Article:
Author: Robert Walton Published: 2/11/2020 Utility Dive
- A new analysis from Illinois consumer advocate group Citizens Utility Board (CUB) concludes Ameren customers with an electric vehicle (EV) could reduce annual charging costs by almost 90% through the utility’s Power Smart Pricing rate.
- The dynamic rate offering is based on day-ahead prices in the Midcontinent ISO, and is open to all of Ameren’s residential customers. CUB’s analysis shows potential savings may be most significant for EV owners.
- The report examined 2018 rates and concluded potential savings for EV owners ranged from $54 to $379 in that year, compared with paying the utility’s traditional electric prices. According to the utility, more than 13,000 customers have signed up for the Power Smart Pricing (PSP) program and so far they have saved more than $12 million.
The specifics of CUB’s analysis indicate that most customers would likely not realize all of their potential savings, but the group says the study makes a strong argument for opt-out rates for EV owners.
“With the aid of the sophisticated sensor and data-analysis capabilities prevalent in vehicle charging technology, utilities could isolate EV-related consumption, making a separate opt-out policy feasible,” the report concludes.
The analysis used actual 2018 MISO locational marginal prices to compare what “perfectly rational EV drivers” would pay to charge their vehicle on Ameren’s Power Smart Pricing program.
“Electricity customers are hungry for good choices in the market, and Power Smart Pricing is one of the best, whether you drive an EV or not,” CUB Executive Director David Kolata said in a statement.
The advocacy group is currently lobbying Illinois lawmakers to pass the Clean Energy Jobs Act, which includes an electrification provision to encourage off-peak EV charging. Kolata says the bill would help to “make sure the grid is prepared for the rise of EVs,” by connecting drivers to pricing programs like Ameren’s.
Ameren says it estimates about 3,400 electric vehicles are owned in its service territory.
“Most customers tell us that they are satisfied with the program,” an Ameren spokesperson said in an email. “We expect PSP enrollments to grow as customers acquire more in-home devices that enable them to manage and track their usage.”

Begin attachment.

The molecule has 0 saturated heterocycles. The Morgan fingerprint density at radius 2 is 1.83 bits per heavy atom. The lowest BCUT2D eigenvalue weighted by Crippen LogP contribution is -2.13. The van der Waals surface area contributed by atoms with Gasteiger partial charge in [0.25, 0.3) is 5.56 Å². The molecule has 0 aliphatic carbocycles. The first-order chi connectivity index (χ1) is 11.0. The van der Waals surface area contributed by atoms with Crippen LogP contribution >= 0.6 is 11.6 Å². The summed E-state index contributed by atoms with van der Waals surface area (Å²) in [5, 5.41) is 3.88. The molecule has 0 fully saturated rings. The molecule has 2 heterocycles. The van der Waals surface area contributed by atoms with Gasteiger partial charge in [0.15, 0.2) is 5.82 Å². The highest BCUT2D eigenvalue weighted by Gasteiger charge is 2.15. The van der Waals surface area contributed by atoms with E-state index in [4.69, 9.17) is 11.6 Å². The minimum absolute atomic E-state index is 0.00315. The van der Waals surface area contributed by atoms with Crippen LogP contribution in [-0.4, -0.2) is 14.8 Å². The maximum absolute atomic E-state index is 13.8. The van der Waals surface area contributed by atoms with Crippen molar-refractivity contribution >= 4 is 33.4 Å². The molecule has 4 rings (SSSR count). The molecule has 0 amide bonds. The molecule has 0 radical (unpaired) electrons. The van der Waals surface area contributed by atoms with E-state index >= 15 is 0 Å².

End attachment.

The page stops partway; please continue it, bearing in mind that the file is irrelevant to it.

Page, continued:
CUB’s analysis of the program’s potential for EV drivers included three “representative” EVs: the 2018 Toyota Prius Prime, the 2018 Chevy Bolt and the Tesla 3 Long-Range. Researchers say they also used “off -the-shelf representative Level 2 and Level 3 chargers to estimate the maximum achievable charge rate.”
CUB calculated what EV drivers would pay to charge their car on Ameren’s flat-rate energy tariff to meet their daily driving needs, and compared that to the lowest-available rates on the PSP program.
Ameren’s dynamic pricing program “would have saved EV owners significantly over its flat-rate tariff in 2018,” with cost reductions from 86% to 88%, equaling as much as $379 over the study period, the CUB found.
The group says programs like Ameren’s PSP help reduce peak electricity demand, which “eases stress on the grid, helping to prevent costly power outages. It also avoids the need to fire up expensive ‘peaker’ power plants, cutting pollution and lowering electricity costs for everyone.”
There are more than 1 million EVs owned in the United States, but that figure is expected to increase sharply in coming years. According to the Edison Electric Institute, a jump in sales over the next decade could mean 19 million emissions-free vehicles on U.S. roads by 2030.